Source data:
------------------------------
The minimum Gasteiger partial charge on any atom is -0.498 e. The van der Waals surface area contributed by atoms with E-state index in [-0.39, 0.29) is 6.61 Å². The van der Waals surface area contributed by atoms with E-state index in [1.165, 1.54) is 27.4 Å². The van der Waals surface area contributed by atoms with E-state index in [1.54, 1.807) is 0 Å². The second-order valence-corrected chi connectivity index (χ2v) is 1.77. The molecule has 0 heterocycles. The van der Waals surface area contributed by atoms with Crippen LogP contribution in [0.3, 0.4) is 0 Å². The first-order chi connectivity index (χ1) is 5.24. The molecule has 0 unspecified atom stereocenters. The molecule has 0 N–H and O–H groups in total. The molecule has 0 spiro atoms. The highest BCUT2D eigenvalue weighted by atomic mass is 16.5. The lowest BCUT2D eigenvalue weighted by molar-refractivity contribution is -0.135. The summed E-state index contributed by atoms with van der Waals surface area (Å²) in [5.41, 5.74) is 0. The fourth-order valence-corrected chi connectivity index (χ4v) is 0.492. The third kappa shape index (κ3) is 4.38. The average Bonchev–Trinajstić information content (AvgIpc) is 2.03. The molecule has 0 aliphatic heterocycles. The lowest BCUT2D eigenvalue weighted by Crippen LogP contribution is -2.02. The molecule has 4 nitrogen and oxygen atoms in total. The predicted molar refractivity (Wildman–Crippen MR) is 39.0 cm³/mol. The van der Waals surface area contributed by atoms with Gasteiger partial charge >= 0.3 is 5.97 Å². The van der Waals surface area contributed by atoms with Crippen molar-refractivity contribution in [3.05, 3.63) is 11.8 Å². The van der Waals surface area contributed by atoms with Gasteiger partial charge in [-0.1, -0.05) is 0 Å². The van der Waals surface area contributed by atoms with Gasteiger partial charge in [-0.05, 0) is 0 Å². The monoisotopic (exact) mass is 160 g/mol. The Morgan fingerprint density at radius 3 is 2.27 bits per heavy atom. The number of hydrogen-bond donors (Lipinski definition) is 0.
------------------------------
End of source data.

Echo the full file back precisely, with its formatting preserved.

The minimum Gasteiger partial charge on any atom is -0.498 e. The van der Waals surface area contributed by atoms with E-state index in [-0.39, 0.29) is 6.61 Å². The van der Waals surface area contributed by atoms with E-state index in [1.165, 1.54) is 27.4 Å². The van der Waals surface area contributed by atoms with E-state index in [1.54, 1.807) is 0 Å². The second-order valence-corrected chi connectivity index (χ2v) is 1.77. The molecule has 0 heterocycles. The van der Waals surface area contributed by atoms with Crippen LogP contribution in [0.3, 0.4) is 0 Å². The first-order chi connectivity index (χ1) is 5.24. The molecule has 0 unspecified atom stereocenters. The molecule has 0 N–H and O–H groups in total. The molecule has 0 spiro atoms. The highest BCUT2D eigenvalue weighted by atomic mass is 16.5. The lowest BCUT2D eigenvalue weighted by molar-refractivity contribution is -0.135. The summed E-state index contributed by atoms with van der Waals surface area (Å²) in [5.41, 5.74) is 0. The fourth-order valence-corrected chi connectivity index (χ4v) is 0.492. The third kappa shape index (κ3) is 4.38. The average Bonchev–Trinajstić information content (AvgIpc) is 2.03. The molecule has 0 aliphatic heterocycles. The lowest BCUT2D eigenvalue weighted by Crippen LogP contribution is -2.02. The molecule has 4 nitrogen and oxygen atoms in total. The predicted molar refractivity (Wildman–Crippen MR) is 39.0 cm³/mol. The van der Waals surface area contributed by atoms with Gasteiger partial charge >= 0.3 is 5.97 Å². The van der Waals surface area contributed by atoms with Crippen molar-refractivity contribution in [3.05, 3.63) is 11.8 Å². The van der Waals surface area contributed by atoms with Gasteiger partial charge in [-0.1, -0.05) is 0 Å². The van der Waals surface area contributed by atoms with Gasteiger partial charge in [-0.05, 0) is 0 Å². The monoisotopic (exact) mass is 160 g/mol. The Morgan fingerprint density at radius 3 is 2.27 bits per heavy atom. The number of hydrogen-bond donors (Lipinski definition) is 0.